The key takeaway here is that you will negotiate better payment terms over time as trust builds, volumes grow, and guanxi is obtained.  If you tried to come in from day one and negotiate 100% payment upon copy of B/L the supplier probably won’t respond to you unless you’re email address says “@walmart.com.”

Speaking of which, the big box retailers are able to negotiate payment terms of net 60 and beyond because of the gigantic order volumes they can award the factory.  So you probably won’t get the luxury of paying for a shipment up to 60 days (or more) after shipment because you’re not ordering tens of millions of dollars of product!

 

Case study 1:

Remember, besides for a sample order, never pay for 100% upfront unless you’re willing to lose that money.  One example is student of mine who before she came to me paid 100% upfront for a trial order.  She placed the order blind without ordering any samples.  When she asked me for advice, I asked have you seen the actual product yet?  She replied that she only saw pictures on Alibaba and over email.

 

BEWARE: Often times in China “What you see is NOT what you get”.  The pictures on Alibaba often times are often taken and copied from other sites or photoshopped to high-heaven.  So I never trust the pictures from suppliers alone.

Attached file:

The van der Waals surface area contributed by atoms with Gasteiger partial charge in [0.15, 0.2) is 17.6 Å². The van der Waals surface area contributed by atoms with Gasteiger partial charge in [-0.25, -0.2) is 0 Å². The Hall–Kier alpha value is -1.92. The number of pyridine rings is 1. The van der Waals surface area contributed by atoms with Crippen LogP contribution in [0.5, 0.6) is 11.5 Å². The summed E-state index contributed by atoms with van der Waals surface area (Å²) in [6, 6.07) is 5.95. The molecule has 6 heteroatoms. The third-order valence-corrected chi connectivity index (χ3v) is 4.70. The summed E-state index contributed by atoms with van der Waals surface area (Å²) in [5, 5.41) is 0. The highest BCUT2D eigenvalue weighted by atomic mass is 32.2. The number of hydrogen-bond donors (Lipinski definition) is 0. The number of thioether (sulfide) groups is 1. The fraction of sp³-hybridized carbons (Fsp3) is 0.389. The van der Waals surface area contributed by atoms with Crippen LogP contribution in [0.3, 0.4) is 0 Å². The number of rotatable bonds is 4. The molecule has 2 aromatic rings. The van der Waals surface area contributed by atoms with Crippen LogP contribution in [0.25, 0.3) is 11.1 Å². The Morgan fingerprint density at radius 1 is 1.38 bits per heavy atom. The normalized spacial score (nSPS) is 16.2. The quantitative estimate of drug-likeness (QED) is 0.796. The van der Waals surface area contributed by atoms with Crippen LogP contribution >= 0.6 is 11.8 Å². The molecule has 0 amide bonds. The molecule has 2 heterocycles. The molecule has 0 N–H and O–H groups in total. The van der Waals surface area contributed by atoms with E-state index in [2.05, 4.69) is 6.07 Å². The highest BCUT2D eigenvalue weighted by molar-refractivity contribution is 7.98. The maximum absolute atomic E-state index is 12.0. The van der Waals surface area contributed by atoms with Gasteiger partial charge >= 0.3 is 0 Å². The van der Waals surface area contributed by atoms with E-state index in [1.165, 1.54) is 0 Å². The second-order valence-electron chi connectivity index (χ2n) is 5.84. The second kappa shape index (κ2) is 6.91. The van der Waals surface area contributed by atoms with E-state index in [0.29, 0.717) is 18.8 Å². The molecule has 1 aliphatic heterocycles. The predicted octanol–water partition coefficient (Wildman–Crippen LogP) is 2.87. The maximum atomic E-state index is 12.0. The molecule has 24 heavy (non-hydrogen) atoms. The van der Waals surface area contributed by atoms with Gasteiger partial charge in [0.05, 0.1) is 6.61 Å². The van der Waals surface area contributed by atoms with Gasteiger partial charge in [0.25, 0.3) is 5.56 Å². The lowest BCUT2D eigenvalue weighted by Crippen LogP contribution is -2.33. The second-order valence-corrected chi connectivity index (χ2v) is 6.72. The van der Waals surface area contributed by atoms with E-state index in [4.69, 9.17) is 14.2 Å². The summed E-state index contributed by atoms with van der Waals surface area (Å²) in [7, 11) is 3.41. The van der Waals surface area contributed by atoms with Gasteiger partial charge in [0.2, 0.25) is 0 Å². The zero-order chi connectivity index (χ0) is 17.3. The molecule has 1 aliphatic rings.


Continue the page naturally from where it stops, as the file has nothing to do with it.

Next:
I recommended that she have the supplier send her samples of the products before production began to validate the sample quality.  So she did and when the samples arrived she was in for a big surprise.  It turned out that the products were NOTHING like what she was promised.  The edges were cut crudely and unfinished.  There was damage to the surface of the product.  And the product was so flimsy that it couldn’t even do the job it claimed.  Fortunately she conducted the transaction through Alibaba Secure Payment (Escrow) and is now in the process of getting her money back.